sea level rise historical arabian persian gulf

Sea levels rose by 125 meters until they peaked 1 – 2 meters above today’s levels, 4,000–5,000 years ago. They then dropped to the present levels and settled for the last 2500 years.

But since the beginning of the 20th century the world witnessed a new type of sea level rise, driven by Climate Change caused by human activity. Seas rose by 0.16-0.21 meters between 1900-2016 and are set to rise much faster if current trends continue. Naturally, the low-lying coastal areas around the Gulf are at risk again. The only difference being that we have now built cities and infrastructure on them.

To protect these investments and communities living there, we must mitigate further climate change by cutting our Carbon Emissions enough to meet the 1.5 degree target.

Cities of the region must also collaborate to develop a pan-regional comprehensive resilience strategy that protects their built environment, their infrastructure, and the future of the next generations who would like to call this region home.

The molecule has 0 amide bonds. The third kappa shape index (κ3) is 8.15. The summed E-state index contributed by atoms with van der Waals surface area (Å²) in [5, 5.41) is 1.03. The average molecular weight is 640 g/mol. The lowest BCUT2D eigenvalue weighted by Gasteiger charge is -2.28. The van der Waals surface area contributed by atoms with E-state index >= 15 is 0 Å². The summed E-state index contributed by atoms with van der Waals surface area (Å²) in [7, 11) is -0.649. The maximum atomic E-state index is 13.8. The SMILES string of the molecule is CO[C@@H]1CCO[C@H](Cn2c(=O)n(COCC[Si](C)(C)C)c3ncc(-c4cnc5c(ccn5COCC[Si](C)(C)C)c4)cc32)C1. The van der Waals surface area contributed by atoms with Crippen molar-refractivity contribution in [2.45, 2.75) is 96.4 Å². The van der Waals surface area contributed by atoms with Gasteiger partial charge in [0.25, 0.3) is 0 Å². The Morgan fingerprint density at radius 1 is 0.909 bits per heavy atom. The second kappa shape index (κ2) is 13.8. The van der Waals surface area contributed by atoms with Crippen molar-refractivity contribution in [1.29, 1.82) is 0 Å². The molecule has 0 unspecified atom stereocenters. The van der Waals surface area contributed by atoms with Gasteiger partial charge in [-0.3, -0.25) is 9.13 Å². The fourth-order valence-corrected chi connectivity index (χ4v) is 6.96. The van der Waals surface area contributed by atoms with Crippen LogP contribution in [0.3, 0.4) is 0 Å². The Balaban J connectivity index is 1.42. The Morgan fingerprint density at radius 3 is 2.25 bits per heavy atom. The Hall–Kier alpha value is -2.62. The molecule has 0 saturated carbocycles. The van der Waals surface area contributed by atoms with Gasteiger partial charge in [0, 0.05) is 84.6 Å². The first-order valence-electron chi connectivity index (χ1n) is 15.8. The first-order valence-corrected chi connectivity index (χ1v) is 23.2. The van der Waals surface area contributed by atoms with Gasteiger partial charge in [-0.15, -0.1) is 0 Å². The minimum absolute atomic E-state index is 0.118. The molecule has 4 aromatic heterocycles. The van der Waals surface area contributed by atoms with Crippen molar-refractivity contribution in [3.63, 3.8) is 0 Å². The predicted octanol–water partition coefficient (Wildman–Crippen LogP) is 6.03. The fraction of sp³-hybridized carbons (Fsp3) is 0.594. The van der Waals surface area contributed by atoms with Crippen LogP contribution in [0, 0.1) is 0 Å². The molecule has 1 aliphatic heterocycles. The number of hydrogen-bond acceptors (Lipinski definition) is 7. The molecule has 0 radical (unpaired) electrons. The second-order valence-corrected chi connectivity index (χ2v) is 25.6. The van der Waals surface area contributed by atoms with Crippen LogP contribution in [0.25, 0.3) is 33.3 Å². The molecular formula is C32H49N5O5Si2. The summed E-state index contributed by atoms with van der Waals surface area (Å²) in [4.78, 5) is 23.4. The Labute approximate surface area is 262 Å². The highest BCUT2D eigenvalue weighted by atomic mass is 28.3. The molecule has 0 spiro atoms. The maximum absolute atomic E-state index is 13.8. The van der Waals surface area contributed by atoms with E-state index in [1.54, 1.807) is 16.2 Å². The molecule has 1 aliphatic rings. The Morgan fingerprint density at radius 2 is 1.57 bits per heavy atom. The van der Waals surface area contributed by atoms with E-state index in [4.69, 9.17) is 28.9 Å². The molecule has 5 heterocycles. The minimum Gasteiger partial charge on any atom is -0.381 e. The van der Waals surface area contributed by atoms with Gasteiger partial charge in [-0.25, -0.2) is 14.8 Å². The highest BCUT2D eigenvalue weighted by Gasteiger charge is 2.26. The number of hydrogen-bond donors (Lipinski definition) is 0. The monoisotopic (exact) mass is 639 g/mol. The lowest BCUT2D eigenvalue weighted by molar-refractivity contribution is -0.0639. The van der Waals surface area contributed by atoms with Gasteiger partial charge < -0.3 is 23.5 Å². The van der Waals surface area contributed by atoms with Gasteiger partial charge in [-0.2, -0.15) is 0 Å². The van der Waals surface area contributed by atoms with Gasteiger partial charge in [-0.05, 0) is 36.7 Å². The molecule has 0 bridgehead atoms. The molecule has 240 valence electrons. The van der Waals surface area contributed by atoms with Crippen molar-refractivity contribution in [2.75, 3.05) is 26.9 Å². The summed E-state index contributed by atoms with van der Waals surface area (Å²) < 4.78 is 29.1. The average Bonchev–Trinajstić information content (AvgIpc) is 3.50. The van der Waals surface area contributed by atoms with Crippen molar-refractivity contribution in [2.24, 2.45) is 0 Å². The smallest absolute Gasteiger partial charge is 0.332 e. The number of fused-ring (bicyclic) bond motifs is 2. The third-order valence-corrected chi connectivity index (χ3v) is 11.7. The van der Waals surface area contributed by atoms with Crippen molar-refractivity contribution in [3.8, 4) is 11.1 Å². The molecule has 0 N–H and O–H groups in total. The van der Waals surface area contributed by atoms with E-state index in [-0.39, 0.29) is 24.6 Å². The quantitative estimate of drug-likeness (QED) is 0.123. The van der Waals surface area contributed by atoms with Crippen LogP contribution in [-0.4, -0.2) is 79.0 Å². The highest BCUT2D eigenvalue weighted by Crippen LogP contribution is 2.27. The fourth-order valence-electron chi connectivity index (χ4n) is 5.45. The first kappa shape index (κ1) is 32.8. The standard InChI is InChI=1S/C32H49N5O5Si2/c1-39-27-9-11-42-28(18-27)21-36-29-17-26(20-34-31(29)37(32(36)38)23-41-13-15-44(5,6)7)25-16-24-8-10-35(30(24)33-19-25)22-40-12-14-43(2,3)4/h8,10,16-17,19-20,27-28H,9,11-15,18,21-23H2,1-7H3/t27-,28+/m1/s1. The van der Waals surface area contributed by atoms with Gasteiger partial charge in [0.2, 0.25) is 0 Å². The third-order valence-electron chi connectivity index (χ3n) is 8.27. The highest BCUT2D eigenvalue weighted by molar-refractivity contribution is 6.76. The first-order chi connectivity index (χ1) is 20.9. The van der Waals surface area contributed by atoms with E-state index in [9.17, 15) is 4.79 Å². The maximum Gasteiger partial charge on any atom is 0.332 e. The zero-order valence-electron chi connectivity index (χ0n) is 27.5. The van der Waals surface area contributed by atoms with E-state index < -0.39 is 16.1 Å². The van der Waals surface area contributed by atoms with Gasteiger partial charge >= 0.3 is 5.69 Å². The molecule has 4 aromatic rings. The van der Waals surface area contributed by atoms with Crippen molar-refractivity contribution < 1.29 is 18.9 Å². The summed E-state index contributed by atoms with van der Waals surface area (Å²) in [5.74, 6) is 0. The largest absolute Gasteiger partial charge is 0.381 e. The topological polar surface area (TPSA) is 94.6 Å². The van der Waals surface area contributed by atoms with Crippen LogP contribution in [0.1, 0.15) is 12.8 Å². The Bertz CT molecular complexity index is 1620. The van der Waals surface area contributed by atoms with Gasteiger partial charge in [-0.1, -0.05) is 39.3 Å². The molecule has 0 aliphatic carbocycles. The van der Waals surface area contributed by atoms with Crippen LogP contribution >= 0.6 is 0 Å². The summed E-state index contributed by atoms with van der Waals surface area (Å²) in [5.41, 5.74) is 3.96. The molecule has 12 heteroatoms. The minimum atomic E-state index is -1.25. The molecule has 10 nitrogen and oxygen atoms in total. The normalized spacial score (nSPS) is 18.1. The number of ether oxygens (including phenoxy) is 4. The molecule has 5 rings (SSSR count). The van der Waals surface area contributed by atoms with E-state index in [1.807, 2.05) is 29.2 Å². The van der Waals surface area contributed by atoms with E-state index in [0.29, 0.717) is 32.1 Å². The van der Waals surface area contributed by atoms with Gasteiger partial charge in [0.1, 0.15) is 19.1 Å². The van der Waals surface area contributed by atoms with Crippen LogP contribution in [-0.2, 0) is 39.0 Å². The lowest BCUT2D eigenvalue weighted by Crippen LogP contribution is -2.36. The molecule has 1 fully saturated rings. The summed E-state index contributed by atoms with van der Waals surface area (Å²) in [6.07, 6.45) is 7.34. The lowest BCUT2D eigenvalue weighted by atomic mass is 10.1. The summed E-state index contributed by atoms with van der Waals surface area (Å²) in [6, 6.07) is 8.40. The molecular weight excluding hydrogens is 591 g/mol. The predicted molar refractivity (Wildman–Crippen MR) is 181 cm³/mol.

In order to illustrate the need for action, Earth.Org has modelled what extreme sea level rise could look like in the Persian Gulf by the end of the century.

sea level rise Persian Gulf 2100 end of century

Sea level rise projections by 2100 for two scenarios with the amount of rise in meters indicated (mild = 1m; extreme = 3m). Population displacement indicated bottom right.

Sea Level Rise Methodology

Global mean sea level is projected to rise by 2m at the end of this century. However, in order to determine local sea level rise (SLR), one has to take into account local coastal flood levels which could be 2.8m above Mean Higher-High Water (MHHW) at extreme forecasts. These local levels bring variability to the projected SLR from 1m to 6.5m (eg. Rio vs Kolkata).